How does "salary history" play out in this new landscape? After all, employers often use applicants' current salary or salary demands as a guide to what they will pay a new hire: Why pay an employee more than he or she asks for or more than the minimum necessary to hire the employee. "Salary history" is a "factor other than sex." But is it a "bona fide factor other than sex, such as education, training or experience"? Does it meet the "business necessity" definition? Salary history may or may not correlate to these factors. But a priori it is a factor that perpetuates existing pay gaps. And there is some survey evidence (disputed, of course), that women simply don't "ask" for as much as men.7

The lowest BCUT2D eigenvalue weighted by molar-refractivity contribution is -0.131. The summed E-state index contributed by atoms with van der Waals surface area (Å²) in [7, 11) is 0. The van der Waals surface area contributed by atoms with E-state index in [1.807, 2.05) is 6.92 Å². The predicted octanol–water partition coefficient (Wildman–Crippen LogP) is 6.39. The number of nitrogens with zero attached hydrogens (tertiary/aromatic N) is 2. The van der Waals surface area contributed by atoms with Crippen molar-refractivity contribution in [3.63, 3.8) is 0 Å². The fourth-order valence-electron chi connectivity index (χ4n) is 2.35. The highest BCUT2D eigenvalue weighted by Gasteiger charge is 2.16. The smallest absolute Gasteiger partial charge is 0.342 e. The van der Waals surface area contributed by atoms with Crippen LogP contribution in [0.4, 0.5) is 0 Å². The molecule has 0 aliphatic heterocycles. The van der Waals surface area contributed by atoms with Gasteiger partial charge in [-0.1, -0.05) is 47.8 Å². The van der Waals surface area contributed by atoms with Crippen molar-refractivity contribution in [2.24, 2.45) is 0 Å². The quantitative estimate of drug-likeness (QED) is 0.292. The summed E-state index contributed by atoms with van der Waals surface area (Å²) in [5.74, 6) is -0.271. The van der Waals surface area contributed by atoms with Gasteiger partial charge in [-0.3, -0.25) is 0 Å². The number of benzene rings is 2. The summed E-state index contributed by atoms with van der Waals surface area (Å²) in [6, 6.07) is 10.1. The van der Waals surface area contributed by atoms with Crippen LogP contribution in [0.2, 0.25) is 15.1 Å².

How about an apparently gender-neutral policy that an employer won't cut an employee's base salary when he or she moves laterally to another job? The following hypothetical is based on a situation that recently confronted one of our clients: Sarah and Sam both graduated in 1993 from similar schools. Both were hired in 2007. Sarah was most recently a highly successful salesperson, selling the company's manufactured products to retail outlets, for which she earned $80,000 base salary plus commission. Sam was also a highly successful salesperson, most recently manager of a small institutional sales team, earning $110,000 base salary because of his managerial role, plus commission. Two national account manager positions opened up (for similar accounts), due to the retirement of two male employees who had each held that position for several years. Due to their tenure in the position, the two recent retirees were earning higher base salaries than either Sarah or Sam (plus commissions and bonuses), although both had started in the position with much lower base salaries. Sarah and Sam both applied for the positions, because the bonus and commission opportunities were much greater than what they were earning in their current jobs. The company is prepared to offer them the positions. The company would ordinarily start these novice national account managers at $90,000 base salary, which would be a $10,000 increase for Sarah, but a $20,000 cut for Sam. However, the company's policy has been not to cut the salary of existing employees who move laterally or into "higher" positions, which this is considered. Can the company justify paying Sam $110,000 while paying Sarah $90,000? The wage differential is arguably due to experience, i.e., Sam's experience as a manager of a small team. But is that experience "job related with respect to the position in question" if the new position does not involve managing a team? Is it consistent with "business necessity"? Again, that requires that the factor bear a relationship "to the employment in question."